Script versus novel
Considering the length and complexity of this story, the script stays remarkably true to its source material. A few characters are omitted (Dr Bauerstein, who was merely a subplot or red herring really, and the maid Annie) and certain passages are removed (the extra coffee cup Lawrence is searching for, the letter to Evie from Mrs. Inglethorpe, the visit to the hospital where Cynthia works, the gardeners who witnessed the will etc.). Some passages are shortened down, such as Poirot's initial interviews with the household and the trial of John Cavendish, but the key information is kept intact. Some elements are added, such as the scenes with the group of Belgian refugees Poirot is educating, as well as Hastings's war trauma memories, and the important and explanatory visit to the Institute of Pharmacology. All in all, however, the script is faithful to the novel, probably as faithful as an adaptation can possibly be without recounting every single word.
Directing, production design, locations, soundtrack
Ross Devenish's direction is very competent. I particularly enjoyed the way Poirot was introduced on screen, with a close up on his patent leather boots, then moving up his legs to his face - very reminiscent of the first shot of Poirot in the first-ever episode, The Adventure of the Clapham Cook, directed by Edward Bennett. A nice touch! As to the production design, it is wonderful to note the attention to detail in recreating wartime Britain, from the streets of London to the village of Styles St. Mary. The locations for the episode include the beautiful Chavenage House, near Tetbury in Gloucestershire, used as 'Styles Court', a location I sincerely hope they've returned to for the adaptation of Curtain!, as well as the village of Easton Grey, Gloucestershire, doubling as 'Styles St. Mary', and the end scene shot in Lloyd Square, London. See here, here and here for photos. Several pieces from the soundtrack are included on Christopher Gunning's latest CD release, including 'War' (from the opening scene), 'A Country Retreat' (from Hastings's arrival in Styles St. Mary) and 'The Death of Mrs Inglethorpe' (from the death scene, obviously).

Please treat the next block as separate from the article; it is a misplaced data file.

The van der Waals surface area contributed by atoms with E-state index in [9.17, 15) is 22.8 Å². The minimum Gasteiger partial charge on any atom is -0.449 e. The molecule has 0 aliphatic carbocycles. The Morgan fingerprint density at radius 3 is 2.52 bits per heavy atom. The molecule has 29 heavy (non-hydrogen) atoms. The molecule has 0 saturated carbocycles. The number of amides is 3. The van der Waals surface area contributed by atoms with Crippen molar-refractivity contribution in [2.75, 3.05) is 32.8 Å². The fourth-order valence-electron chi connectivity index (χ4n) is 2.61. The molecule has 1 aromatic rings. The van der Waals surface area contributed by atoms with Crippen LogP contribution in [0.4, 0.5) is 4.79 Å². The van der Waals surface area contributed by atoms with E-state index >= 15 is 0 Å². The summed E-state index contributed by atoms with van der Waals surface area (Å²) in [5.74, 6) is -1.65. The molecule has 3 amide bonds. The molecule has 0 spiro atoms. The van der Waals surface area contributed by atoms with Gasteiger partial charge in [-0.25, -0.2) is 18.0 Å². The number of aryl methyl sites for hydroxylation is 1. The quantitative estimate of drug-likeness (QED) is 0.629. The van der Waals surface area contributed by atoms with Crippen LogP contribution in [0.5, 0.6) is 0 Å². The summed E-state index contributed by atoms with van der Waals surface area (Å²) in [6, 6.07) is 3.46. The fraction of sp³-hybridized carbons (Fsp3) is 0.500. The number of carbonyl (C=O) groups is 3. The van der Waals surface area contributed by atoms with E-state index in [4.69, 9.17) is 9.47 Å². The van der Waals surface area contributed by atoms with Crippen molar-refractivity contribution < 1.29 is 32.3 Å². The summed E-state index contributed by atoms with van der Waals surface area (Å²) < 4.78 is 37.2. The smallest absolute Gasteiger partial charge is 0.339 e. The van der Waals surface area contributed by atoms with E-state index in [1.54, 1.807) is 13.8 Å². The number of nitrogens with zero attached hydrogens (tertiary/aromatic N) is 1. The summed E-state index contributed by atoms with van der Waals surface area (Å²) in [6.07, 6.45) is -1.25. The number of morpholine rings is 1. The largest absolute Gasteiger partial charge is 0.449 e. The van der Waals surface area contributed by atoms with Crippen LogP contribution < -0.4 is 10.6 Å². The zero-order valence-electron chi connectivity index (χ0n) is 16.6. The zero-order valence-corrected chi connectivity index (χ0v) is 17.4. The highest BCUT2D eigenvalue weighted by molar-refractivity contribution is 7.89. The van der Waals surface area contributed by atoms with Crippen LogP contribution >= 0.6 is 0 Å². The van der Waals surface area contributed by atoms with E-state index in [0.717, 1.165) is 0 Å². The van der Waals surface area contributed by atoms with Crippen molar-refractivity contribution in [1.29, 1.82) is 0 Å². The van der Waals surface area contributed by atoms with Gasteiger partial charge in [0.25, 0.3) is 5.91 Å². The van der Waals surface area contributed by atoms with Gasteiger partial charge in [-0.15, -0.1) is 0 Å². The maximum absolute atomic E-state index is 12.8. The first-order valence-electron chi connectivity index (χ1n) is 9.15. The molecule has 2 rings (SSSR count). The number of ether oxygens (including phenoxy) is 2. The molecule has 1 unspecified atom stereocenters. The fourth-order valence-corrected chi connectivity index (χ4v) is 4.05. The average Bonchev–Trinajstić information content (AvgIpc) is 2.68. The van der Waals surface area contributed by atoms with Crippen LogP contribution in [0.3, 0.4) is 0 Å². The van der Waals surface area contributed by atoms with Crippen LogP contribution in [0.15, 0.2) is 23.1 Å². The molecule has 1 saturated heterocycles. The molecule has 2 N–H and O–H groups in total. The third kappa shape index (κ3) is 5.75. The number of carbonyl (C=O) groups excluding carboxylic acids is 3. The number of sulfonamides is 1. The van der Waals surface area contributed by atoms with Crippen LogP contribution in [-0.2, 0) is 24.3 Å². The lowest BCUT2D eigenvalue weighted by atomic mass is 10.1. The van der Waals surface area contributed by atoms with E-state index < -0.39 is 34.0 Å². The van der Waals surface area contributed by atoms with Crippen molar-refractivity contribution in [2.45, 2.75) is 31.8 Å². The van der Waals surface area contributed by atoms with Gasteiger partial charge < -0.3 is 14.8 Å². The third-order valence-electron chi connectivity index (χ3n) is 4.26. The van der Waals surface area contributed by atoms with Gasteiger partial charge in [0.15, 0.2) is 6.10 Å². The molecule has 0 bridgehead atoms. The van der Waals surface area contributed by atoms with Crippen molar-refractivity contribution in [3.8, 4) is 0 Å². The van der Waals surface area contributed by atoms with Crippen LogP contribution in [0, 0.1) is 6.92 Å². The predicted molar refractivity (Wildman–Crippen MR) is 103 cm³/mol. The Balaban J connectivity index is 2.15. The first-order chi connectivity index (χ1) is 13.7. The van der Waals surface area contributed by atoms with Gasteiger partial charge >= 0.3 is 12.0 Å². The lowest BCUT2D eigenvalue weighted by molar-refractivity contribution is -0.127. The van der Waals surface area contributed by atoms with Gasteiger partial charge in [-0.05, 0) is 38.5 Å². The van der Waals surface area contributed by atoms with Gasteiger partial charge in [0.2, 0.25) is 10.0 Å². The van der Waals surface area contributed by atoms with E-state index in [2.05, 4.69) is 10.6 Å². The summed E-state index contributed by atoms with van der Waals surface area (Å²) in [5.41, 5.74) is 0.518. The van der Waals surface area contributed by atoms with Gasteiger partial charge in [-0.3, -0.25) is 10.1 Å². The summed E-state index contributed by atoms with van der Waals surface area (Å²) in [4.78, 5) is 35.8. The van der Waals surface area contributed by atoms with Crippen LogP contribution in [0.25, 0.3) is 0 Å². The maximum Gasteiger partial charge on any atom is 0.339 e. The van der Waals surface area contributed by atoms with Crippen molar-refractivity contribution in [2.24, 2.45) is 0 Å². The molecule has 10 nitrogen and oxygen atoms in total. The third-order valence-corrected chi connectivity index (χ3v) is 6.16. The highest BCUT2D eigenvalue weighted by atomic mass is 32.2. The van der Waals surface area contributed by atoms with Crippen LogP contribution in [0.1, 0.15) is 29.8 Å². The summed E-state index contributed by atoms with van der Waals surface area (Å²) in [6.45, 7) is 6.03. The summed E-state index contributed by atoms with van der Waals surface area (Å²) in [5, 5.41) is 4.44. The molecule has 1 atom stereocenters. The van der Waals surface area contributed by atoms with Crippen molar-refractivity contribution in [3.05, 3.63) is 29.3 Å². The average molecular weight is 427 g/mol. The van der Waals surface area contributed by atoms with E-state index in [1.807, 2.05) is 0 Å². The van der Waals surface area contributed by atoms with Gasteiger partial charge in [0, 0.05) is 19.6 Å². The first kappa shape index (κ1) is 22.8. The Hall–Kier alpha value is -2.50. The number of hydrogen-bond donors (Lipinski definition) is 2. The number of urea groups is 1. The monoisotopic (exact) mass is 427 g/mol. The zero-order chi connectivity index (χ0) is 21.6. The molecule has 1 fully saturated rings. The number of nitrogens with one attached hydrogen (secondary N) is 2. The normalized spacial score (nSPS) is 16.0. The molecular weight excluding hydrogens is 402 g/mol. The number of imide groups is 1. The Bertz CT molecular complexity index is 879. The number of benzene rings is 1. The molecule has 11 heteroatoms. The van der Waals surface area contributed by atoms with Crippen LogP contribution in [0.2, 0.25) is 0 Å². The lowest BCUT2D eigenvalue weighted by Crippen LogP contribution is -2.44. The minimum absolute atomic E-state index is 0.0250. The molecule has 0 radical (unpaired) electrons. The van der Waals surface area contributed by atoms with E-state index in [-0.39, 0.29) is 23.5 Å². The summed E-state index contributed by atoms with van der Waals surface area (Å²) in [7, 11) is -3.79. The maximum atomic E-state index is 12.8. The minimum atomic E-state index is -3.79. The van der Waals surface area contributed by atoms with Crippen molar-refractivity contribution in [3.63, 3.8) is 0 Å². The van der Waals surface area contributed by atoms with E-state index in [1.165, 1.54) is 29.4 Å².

Actors and characters
It's lovely to see David Suchet transform into the younger Poirot, complete with a hair-piece to make him look younger (they would use the same trick for one later episode, The Chocolate Box), supporting my theory that the television version of Poirot was significantly younger than the book version of Poirot when he arrived in England (see my chronology blog). Suchet gets to display 'the tools of Poirot's profession', a set of objects we will rarely (if ever) see used again in the subsequent episodes. You should also note the added scenes in which Poirot's attention to order and method (e.g. the reordering of the post office groceries, the complaint on the English countryside as opposed to the streets of New York). And of course, there's the famous scenes from the book, i.e. the reordering of the mantelpiece and the building of cards to focus his little grey cells (which we'll see again in later episodes, e.g. The Disappearance of Mr. Davenheim and Three Act Tragedy). As to Hastings, I'm intrigued by the addition of the war trauma (particularly well executed by director Devenish). It adds a depth to Hastings's character which we rarely see. Perhaps one of his final two appearances in the series, The Big Four, apparently set just before the break of the Second World War, and Curtain, set almost immediately after it, will make a reference to his experience of war? That would certainly be an interesting addition. Also, I notice that a) any references to Hastings's previous employment at Lloyds and b) any references to specific years in which Japp and Poirot have collaborated before are excluded in the adaptation. For once, they choose to be vague on facts and character history, and I think it's a wise move.
As to the guest performances, one can clearly see that the actors have so much more to play with in these longer stories. But for me, the standouts are certainly Michael Cronin (Albert Inglethorpe) and Joanna McCallum (Evie Howard), the first managing to convey just the right amount of uneasiness and creepiness, and the latter accurately portraying the character from the book.